Surprisingly, Bing captures 33% of the American search market.
Say wha? How’s that?
Crazy but true. Crazy, because people chuff and guffaw when they hear mention of “that other tiddly search engine, Bing.” Well! It’s time to put the chuffs and guffaws away, misinformed search engine elitists! Bing is a silent but serious little contender!
Know what else Bing captures apart from 33% of the American search market?
That’s right. Bing flaunts the fact that millions of people only use Bing, not Google. How many unique-to-Bing searches happen every month that don’t happen on Google?
And Bing is so proud of this fact that they incorporate it as their value proposition on the Microsoft Advertising page:
That’s an odd thing to do! Not many companies mention the competition in their statement of value. But honesty is the best policy, they say, and if you’re a kernel of corn on a cob of corn in a cornfield, you might as well mention the cornfield.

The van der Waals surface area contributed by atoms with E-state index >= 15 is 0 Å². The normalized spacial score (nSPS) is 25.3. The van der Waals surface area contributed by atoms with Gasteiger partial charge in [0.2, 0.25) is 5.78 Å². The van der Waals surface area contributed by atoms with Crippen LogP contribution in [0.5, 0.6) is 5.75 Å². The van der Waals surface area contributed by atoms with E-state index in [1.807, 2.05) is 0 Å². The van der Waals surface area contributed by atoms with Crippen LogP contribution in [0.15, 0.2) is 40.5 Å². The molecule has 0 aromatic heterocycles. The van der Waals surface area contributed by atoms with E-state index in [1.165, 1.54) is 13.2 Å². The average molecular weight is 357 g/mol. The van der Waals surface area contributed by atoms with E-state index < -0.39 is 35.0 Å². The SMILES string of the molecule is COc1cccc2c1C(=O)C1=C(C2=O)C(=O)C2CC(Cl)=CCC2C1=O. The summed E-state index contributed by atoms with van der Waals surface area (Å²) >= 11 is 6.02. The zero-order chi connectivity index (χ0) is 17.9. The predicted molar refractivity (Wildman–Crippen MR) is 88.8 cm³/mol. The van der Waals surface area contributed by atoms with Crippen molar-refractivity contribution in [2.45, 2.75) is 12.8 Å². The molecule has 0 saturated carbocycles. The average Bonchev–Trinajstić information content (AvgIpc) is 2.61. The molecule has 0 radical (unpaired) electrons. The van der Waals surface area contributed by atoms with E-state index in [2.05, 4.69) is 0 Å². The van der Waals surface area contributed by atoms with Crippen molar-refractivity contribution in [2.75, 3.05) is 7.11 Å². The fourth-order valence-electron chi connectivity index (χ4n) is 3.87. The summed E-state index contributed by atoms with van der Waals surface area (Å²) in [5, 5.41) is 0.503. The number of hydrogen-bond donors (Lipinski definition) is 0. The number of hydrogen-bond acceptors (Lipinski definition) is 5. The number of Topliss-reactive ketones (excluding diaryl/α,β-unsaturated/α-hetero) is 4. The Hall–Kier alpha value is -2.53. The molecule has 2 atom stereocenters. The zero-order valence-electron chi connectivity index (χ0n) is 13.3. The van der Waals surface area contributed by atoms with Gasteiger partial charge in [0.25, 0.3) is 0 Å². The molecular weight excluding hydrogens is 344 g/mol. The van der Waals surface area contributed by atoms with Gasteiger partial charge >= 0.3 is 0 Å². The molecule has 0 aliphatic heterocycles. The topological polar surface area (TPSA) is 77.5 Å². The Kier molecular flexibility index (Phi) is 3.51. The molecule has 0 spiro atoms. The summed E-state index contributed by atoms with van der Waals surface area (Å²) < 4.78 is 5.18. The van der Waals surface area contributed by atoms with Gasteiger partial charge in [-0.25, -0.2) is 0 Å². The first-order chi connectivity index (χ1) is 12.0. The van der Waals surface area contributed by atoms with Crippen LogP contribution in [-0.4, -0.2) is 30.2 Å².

We like Bing’s main benefit statement better:
"Get more for less with Microsoft Advertising. Reach higher spending customers at a fraction of the cost."
Higher spending customers?
Yep. One-third of that 33% of Bing Search Americans make a lot of money per annum—more than average. So now we’re talking about a target market that comprises a third of average-to-well-off America. You can’t ignore a full ⅓ of USA searchers.
Not when those searchers have money to spend.
So there it is. Bing isn’t such a little thing. And Bing is starting to brag a little. Its share in the search engine market is growing. And it has some features that set it apart from Google.
Bing does its thing a little differently.
With Google, you tick off two major marketing checkboxes with your PPC ad dollars to cover your bases:
- Search Network Ads and
- Display Advertising
Bing only has the Bing search network (no display ads). But it does have some notable settings that Google doesn’t have:
Ads by Time zone: